Let me begin by confessing my weakness for pundits who produce original and/or against-the-grain ideas. I also confess to the related tendency of preferring a plausible but misguided center-right defense of President Obama’s latest offensive policy initiative to the umpteenth denunciation of the policy on sound conservative grounds.
These weaknesses help explain why I like David Brooks’ work. He’s the rare opinion-writer who comes up with ideas that I not only didn’t think of, but probably couldn’t have.
Unfortunately, original thinkers are more likely than most to make spectacular errors. As Scott points out, Brooks made one when he became infatuated with candidate Barack Obama.
Again, though, I must make a confession: in my lifetime, I have believed political propositions even stranger and more misguided than the view that Barack Obama would make a good president.
My follies are no defense for Brooks.’ But what about the fact that, unlike those of us who saw through Obama, Brooks actually spoke with him (on multiple occasions, I take it)?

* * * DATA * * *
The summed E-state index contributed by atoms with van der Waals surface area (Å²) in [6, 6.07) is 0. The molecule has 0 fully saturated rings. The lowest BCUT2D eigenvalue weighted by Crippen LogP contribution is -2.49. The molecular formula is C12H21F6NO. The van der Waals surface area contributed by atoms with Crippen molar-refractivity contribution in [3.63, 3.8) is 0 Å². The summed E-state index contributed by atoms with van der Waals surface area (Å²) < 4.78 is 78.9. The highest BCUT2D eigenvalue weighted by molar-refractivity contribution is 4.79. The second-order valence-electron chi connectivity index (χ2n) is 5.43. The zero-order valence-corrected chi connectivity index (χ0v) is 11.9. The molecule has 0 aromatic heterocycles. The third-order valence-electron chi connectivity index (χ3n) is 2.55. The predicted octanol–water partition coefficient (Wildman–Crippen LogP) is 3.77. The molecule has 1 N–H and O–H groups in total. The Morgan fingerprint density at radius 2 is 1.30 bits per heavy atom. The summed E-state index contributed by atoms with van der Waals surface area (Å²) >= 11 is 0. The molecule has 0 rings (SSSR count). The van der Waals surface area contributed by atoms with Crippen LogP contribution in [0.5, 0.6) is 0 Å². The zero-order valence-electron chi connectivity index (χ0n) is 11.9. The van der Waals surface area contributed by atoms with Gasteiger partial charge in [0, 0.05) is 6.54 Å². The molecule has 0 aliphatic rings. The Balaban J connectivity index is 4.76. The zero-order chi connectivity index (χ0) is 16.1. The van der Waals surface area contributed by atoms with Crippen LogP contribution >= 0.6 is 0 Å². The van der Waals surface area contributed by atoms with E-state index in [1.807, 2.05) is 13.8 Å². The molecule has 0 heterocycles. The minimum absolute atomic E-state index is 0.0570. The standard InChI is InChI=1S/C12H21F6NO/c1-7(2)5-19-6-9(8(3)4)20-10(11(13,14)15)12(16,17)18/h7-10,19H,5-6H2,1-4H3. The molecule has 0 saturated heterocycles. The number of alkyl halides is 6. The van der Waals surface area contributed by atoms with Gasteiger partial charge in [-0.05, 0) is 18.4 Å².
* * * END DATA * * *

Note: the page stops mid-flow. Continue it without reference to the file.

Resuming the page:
I like to think that my deep skepticism about Obama would have withstood a charm offensive consisting, among other things, of the candidate speaking intelligently and sympathetically about my favorite political philosopher. But can I be sure it would have?
It doesn’t matter. Originality and independent-mindedness, not consistent sagacity, are what recommend Brooks’ work.
Peggy Noonan is an entirely different case. Little that’s original appears in her writing. She’s the voice of conventional wisdom, presented with a nice turn of phrase and, often, a moralistic tone. I can’t recall ever learning anything significant from a Peggy Noonan column.
To make matters worse, one can’t be sure that Noonan actually believes what she says. As I discussed here, during the Sarah Palin mania at the 2008 Republican convention, Noonan wrote a column in which she argued that Palin represents “a real and present danger to the American left” which therefore needs to “kill” her.
However, a few days later, when she thought her microphone was off, Noonan said that McCain had “blown it” by selecting Palin as his running mate. So much for the danger Palin’s selection presented to the left.
Brooks and Noonan both write political commentary. In a sense, however, they are engaged in different businesses. Brooks, it seems to me, is on a search, at times, perhaps, a quixotic one, for insights. Noonan appears mainly to be in the business of telling people what they want to hear.